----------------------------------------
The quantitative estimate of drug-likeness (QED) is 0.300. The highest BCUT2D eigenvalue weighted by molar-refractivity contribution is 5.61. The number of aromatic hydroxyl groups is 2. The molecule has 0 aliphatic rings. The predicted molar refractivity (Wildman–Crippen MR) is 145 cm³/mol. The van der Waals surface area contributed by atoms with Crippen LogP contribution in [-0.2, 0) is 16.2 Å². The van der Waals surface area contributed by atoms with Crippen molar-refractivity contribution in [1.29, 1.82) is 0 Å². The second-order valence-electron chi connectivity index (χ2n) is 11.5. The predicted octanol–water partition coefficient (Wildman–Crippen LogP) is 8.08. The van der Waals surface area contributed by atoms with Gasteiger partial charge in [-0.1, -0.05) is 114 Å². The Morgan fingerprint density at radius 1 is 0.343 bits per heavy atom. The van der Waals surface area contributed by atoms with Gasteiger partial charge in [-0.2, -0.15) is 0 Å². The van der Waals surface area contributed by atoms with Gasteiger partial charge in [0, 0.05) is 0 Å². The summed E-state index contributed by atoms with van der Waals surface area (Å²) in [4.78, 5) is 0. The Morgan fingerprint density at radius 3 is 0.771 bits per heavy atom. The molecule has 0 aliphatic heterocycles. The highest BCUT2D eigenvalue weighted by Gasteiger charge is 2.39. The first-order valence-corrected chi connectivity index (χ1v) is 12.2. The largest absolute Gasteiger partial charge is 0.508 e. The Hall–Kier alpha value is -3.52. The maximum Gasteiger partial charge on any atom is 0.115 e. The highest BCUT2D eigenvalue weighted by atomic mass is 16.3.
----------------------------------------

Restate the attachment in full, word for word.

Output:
The quantitative estimate of drug-likeness (QED) is 0.300. The highest BCUT2D eigenvalue weighted by molar-refractivity contribution is 5.61. The number of aromatic hydroxyl groups is 2. The molecule has 0 aliphatic rings. The predicted molar refractivity (Wildman–Crippen MR) is 145 cm³/mol. The van der Waals surface area contributed by atoms with Crippen LogP contribution in [-0.2, 0) is 16.2 Å². The van der Waals surface area contributed by atoms with Crippen molar-refractivity contribution in [1.29, 1.82) is 0 Å². The second-order valence-electron chi connectivity index (χ2n) is 11.5. The predicted octanol–water partition coefficient (Wildman–Crippen LogP) is 8.08. The van der Waals surface area contributed by atoms with Gasteiger partial charge in [-0.1, -0.05) is 114 Å². The Morgan fingerprint density at radius 1 is 0.343 bits per heavy atom. The van der Waals surface area contributed by atoms with Gasteiger partial charge in [-0.2, -0.15) is 0 Å². The van der Waals surface area contributed by atoms with Gasteiger partial charge in [0, 0.05) is 0 Å². The summed E-state index contributed by atoms with van der Waals surface area (Å²) in [4.78, 5) is 0. The Morgan fingerprint density at radius 3 is 0.771 bits per heavy atom. The molecule has 0 aliphatic heterocycles. The highest BCUT2D eigenvalue weighted by Gasteiger charge is 2.39. The first-order valence-corrected chi connectivity index (χ1v) is 12.2. The largest absolute Gasteiger partial charge is 0.508 e. The Hall–Kier alpha value is -3.52. The maximum Gasteiger partial charge on any atom is 0.115 e. The highest BCUT2D eigenvalue weighted by atomic mass is 16.3.